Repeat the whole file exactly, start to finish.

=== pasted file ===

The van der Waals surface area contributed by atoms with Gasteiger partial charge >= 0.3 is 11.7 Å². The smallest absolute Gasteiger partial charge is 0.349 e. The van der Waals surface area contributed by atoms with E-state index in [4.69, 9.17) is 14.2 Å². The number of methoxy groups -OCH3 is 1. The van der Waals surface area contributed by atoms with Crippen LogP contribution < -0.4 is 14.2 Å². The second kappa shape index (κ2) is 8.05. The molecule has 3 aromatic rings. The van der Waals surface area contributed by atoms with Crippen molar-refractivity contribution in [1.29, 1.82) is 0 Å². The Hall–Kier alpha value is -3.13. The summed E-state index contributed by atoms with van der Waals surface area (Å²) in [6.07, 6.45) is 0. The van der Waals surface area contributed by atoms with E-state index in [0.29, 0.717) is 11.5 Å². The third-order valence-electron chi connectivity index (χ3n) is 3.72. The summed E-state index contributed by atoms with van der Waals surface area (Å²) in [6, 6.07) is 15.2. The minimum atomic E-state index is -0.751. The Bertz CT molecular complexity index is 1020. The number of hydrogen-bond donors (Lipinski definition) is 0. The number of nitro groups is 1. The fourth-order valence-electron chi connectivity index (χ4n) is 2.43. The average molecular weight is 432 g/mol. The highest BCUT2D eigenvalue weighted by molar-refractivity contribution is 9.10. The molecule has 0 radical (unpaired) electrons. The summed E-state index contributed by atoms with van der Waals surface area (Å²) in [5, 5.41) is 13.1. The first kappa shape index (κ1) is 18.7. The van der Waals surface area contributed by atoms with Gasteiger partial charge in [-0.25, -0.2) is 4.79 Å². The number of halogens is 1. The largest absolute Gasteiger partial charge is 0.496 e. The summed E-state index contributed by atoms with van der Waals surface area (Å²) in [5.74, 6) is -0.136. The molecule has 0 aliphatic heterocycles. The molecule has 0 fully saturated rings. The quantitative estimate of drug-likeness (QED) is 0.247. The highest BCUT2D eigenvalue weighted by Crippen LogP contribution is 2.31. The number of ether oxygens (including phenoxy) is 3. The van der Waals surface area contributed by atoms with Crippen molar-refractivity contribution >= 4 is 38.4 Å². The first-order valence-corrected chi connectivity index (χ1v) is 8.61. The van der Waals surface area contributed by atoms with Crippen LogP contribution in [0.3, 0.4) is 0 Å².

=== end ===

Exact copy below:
The van der Waals surface area contributed by atoms with Gasteiger partial charge >= 0.3 is 11.7 Å². The smallest absolute Gasteiger partial charge is 0.349 e. The van der Waals surface area contributed by atoms with E-state index in [4.69, 9.17) is 14.2 Å². The number of methoxy groups -OCH3 is 1. The van der Waals surface area contributed by atoms with Crippen LogP contribution < -0.4 is 14.2 Å². The second kappa shape index (κ2) is 8.05. The molecule has 3 aromatic rings. The van der Waals surface area contributed by atoms with Crippen molar-refractivity contribution in [1.29, 1.82) is 0 Å². The Hall–Kier alpha value is -3.13. The summed E-state index contributed by atoms with van der Waals surface area (Å²) in [6.07, 6.45) is 0. The van der Waals surface area contributed by atoms with E-state index in [0.29, 0.717) is 11.5 Å². The third-order valence-electron chi connectivity index (χ3n) is 3.72. The summed E-state index contributed by atoms with van der Waals surface area (Å²) in [6, 6.07) is 15.2. The minimum atomic E-state index is -0.751. The Bertz CT molecular complexity index is 1020. The number of hydrogen-bond donors (Lipinski definition) is 0. The number of nitro groups is 1. The fourth-order valence-electron chi connectivity index (χ4n) is 2.43. The average molecular weight is 432 g/mol. The highest BCUT2D eigenvalue weighted by molar-refractivity contribution is 9.10. The molecule has 0 radical (unpaired) electrons. The summed E-state index contributed by atoms with van der Waals surface area (Å²) in [5, 5.41) is 13.1. The first kappa shape index (κ1) is 18.7. The van der Waals surface area contributed by atoms with Gasteiger partial charge in [-0.25, -0.2) is 4.79 Å². The number of halogens is 1. The largest absolute Gasteiger partial charge is 0.496 e. The summed E-state index contributed by atoms with van der Waals surface area (Å²) in [5.74, 6) is -0.136. The molecule has 0 aliphatic heterocycles. The molecule has 0 fully saturated rings. The quantitative estimate of drug-likeness (QED) is 0.247. The highest BCUT2D eigenvalue weighted by Crippen LogP contribution is 2.31. The number of ether oxygens (including phenoxy) is 3. The van der Waals surface area contributed by atoms with Crippen molar-refractivity contribution >= 4 is 38.4 Å². The first-order valence-corrected chi connectivity index (χ1v) is 8.61. The van der Waals surface area contributed by atoms with Crippen LogP contribution in [0.3, 0.4) is 0 Å².